{
void process( ); // Overrides Event::process( ).
private:
// Data relevant to Alarm event.
};

struct NetworkTimeout: Event
{
void process( ); // Overrides Event::process( ).
};

// Other event types...

Looks like the Command pattern. This would be a nice solution, except
that the Event and the processing associated with the event can vary
independantly. For example I have one thread that is managing a socket
connection and another that is managing a log. Both register to receive
the ALARM event but the processing done is different in each case (ie.
send a message over the socket, write an entry into the log). Maybe I'm
going about the solution the wrong way. I considered having a separate
Command pattern type class that is passed into the Event when registered,
but that would require writing *alot* of small classes which doesn't
appeal to me. Maybe I'll come with something better tomorrow, I've been
at it a while today...


Aha! Sounds like you need call-backs: just one more level of
indirection.

For each type of thread, define a struct to provide handlers for all the
relevant types of Event. Provide a virtual method in the Event class;
inside the virtual method, the exact type of the Event can be known, and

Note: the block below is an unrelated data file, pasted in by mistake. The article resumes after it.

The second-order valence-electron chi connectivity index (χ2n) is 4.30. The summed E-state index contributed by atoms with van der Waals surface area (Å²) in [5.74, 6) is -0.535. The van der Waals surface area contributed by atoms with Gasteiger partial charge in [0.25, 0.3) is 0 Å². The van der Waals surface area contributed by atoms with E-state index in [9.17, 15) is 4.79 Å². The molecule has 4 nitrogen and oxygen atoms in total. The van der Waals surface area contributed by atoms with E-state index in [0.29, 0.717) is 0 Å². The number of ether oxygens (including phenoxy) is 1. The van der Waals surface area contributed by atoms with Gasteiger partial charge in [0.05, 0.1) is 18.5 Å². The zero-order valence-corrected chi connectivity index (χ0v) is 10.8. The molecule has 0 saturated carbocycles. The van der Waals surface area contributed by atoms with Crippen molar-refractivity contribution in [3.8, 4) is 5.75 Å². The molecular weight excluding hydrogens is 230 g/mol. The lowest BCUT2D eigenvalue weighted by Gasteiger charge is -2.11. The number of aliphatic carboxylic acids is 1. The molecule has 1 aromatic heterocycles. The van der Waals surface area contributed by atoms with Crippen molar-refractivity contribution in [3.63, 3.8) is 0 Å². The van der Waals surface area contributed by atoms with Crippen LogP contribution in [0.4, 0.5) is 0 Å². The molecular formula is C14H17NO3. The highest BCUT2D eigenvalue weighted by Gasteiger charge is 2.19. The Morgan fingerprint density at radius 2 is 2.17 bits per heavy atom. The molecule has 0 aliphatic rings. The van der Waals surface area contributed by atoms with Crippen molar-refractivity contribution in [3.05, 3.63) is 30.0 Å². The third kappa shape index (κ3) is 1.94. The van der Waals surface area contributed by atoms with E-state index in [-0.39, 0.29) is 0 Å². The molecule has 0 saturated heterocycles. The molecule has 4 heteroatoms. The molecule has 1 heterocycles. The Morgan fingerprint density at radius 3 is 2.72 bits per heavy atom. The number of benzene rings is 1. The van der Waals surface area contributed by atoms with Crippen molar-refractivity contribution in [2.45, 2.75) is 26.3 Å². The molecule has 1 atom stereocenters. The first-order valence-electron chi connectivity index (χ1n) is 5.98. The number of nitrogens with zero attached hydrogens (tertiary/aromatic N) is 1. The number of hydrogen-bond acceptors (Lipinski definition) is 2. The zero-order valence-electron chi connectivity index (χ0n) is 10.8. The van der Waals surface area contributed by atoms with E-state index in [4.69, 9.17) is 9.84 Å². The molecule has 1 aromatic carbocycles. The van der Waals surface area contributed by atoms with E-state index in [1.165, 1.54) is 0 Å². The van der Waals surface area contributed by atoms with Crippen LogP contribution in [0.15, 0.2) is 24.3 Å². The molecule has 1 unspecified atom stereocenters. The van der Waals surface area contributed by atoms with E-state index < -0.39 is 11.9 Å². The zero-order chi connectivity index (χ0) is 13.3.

the event can call back the appropriate routine from the Thread's
handler struct.

I've coded an approach here that assumes the Event module knows nothing
about what types of Thread may exist. The approach relies on two levels
of run-time indirection. If you're willing to couple the Events more
strongly to the Thread types, you can get away with only one level of
run-time indirection by overloading the Event::call method for each type
of Thread handler; that way, the Handler methods don't need to be
virtual, and in fact the base Handler class need not exist.

Please let me know if I've explained this poorly, or if there is any
problem with the code that makes this approach inappropriate.

-Jeff
namespace Events
{
struct Alarm;
struct Network_Timeout;

struct Handler
{
virtual void handle( Alarm& ) =0;
virtual void handle( Network_Timeout& ) =0;
};

struct Event
{
virtual void call( Handler& ) =0;
};

struct Alarm: Event
{
void call( Handler& h ) { h.handle( *this ); }
private:
// Alarm-specific data.
};

struct Network_Timeout: Event
{
void call( Handler& h ) { h.handle( *this ); }
};
}

#include <iostream>

namespace Threads
{
struct Socket_Connection
{
struct Handler: Events::Handler
{
void handle( Events::Alarm& )
{
std::cout <<
"A Socket_Connection thread is handling an "
"Alarm event.\n";
}

void handle( Events::Network_Timeout& )
{
std::cout <<
"A Socket_Connection thread is handling a "
"Network_Timeout event.\n";
}
};

void process( Events::Event& event )
{
Handler handler;

event.call( handler );
}
};

struct Log_Manager
{
struct Handler: Events::Handler
{
void handle( Events::Alarm& event )
{
std::cout <<
"A Log_Manager thread is handling an "
"Alarm event.\n";
}

void handle( Events::Network_Timeout& event )
{
std::cout <<
"A Log_Manager thread is handling a "